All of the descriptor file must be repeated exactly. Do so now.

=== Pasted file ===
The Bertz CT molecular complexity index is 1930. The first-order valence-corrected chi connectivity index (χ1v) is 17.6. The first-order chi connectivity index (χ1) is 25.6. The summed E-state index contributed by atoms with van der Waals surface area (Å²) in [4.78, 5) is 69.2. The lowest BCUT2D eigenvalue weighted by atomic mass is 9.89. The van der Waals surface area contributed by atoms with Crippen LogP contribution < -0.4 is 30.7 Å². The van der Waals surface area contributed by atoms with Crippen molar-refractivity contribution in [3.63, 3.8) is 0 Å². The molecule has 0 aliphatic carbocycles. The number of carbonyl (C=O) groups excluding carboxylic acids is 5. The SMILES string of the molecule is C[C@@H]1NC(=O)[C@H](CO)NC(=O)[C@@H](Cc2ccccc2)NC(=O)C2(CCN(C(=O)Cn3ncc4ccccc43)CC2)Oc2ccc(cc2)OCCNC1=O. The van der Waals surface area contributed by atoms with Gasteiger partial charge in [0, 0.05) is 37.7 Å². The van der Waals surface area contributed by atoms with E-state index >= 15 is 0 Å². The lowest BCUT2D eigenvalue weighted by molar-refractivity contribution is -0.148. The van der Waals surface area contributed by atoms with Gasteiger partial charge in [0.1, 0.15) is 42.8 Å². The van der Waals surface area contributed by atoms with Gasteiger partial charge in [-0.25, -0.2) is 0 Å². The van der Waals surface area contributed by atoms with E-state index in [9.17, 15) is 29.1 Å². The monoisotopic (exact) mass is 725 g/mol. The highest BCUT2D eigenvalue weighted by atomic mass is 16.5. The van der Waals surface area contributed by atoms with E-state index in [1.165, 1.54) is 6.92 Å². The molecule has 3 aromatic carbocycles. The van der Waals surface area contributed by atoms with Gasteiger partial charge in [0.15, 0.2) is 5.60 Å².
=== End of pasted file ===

The Bertz CT molecular complexity index is 1930. The first-order valence-corrected chi connectivity index (χ1v) is 17.6. The first-order chi connectivity index (χ1) is 25.6. The summed E-state index contributed by atoms with van der Waals surface area (Å²) in [4.78, 5) is 69.2. The lowest BCUT2D eigenvalue weighted by atomic mass is 9.89. The van der Waals surface area contributed by atoms with Crippen LogP contribution < -0.4 is 30.7 Å². The van der Waals surface area contributed by atoms with Crippen molar-refractivity contribution in [3.63, 3.8) is 0 Å². The molecule has 0 aliphatic carbocycles. The number of carbonyl (C=O) groups excluding carboxylic acids is 5. The SMILES string of the molecule is C[C@@H]1NC(=O)[C@H](CO)NC(=O)[C@@H](Cc2ccccc2)NC(=O)C2(CCN(C(=O)Cn3ncc4ccccc43)CC2)Oc2ccc(cc2)OCCNC1=O. The van der Waals surface area contributed by atoms with Gasteiger partial charge in [0, 0.05) is 37.7 Å². The van der Waals surface area contributed by atoms with E-state index >= 15 is 0 Å². The lowest BCUT2D eigenvalue weighted by molar-refractivity contribution is -0.148. The van der Waals surface area contributed by atoms with Gasteiger partial charge in [0.1, 0.15) is 42.8 Å². The van der Waals surface area contributed by atoms with Gasteiger partial charge in [-0.25, -0.2) is 0 Å². The van der Waals surface area contributed by atoms with E-state index in [9.17, 15) is 29.1 Å². The monoisotopic (exact) mass is 725 g/mol. The highest BCUT2D eigenvalue weighted by atomic mass is 16.5. The van der Waals surface area contributed by atoms with E-state index in [1.165, 1.54) is 6.92 Å². The molecule has 3 aromatic carbocycles. The van der Waals surface area contributed by atoms with Gasteiger partial charge in [0.15, 0.2) is 5.60 Å².